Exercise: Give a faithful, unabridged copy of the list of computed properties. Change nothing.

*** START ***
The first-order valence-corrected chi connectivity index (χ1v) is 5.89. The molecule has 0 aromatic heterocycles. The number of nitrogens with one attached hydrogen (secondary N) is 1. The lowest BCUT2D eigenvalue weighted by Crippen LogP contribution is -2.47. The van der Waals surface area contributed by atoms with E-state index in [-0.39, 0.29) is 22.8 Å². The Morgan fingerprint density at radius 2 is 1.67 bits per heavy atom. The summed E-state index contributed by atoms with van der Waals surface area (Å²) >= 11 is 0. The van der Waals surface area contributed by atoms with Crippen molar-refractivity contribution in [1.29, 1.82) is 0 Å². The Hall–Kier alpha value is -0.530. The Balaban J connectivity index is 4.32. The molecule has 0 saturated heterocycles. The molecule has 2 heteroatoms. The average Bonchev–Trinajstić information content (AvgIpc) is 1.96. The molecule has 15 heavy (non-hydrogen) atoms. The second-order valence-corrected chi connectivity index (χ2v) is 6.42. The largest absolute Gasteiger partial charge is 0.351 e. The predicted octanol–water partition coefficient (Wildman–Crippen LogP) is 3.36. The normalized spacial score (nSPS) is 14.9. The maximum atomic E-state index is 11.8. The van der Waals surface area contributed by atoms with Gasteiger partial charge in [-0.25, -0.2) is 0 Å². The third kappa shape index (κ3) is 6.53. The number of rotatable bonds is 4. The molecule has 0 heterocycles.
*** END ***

The first-order valence-corrected chi connectivity index (χ1v) is 5.89. The molecule has 0 aromatic heterocycles. The number of nitrogens with one attached hydrogen (secondary N) is 1. The lowest BCUT2D eigenvalue weighted by Crippen LogP contribution is -2.47. The van der Waals surface area contributed by atoms with E-state index in [-0.39, 0.29) is 22.8 Å². The Morgan fingerprint density at radius 2 is 1.67 bits per heavy atom. The summed E-state index contributed by atoms with van der Waals surface area (Å²) >= 11 is 0. The van der Waals surface area contributed by atoms with Crippen molar-refractivity contribution in [1.29, 1.82) is 0 Å². The Hall–Kier alpha value is -0.530. The Balaban J connectivity index is 4.32. The molecule has 0 saturated heterocycles. The molecule has 2 heteroatoms. The average Bonchev–Trinajstić information content (AvgIpc) is 1.96. The molecule has 15 heavy (non-hydrogen) atoms. The second-order valence-corrected chi connectivity index (χ2v) is 6.42. The largest absolute Gasteiger partial charge is 0.351 e. The predicted octanol–water partition coefficient (Wildman–Crippen LogP) is 3.36. The normalized spacial score (nSPS) is 14.9. The maximum atomic E-state index is 11.8. The van der Waals surface area contributed by atoms with Gasteiger partial charge in [-0.25, -0.2) is 0 Å². The third kappa shape index (κ3) is 6.53. The number of rotatable bonds is 4. The molecule has 0 heterocycles.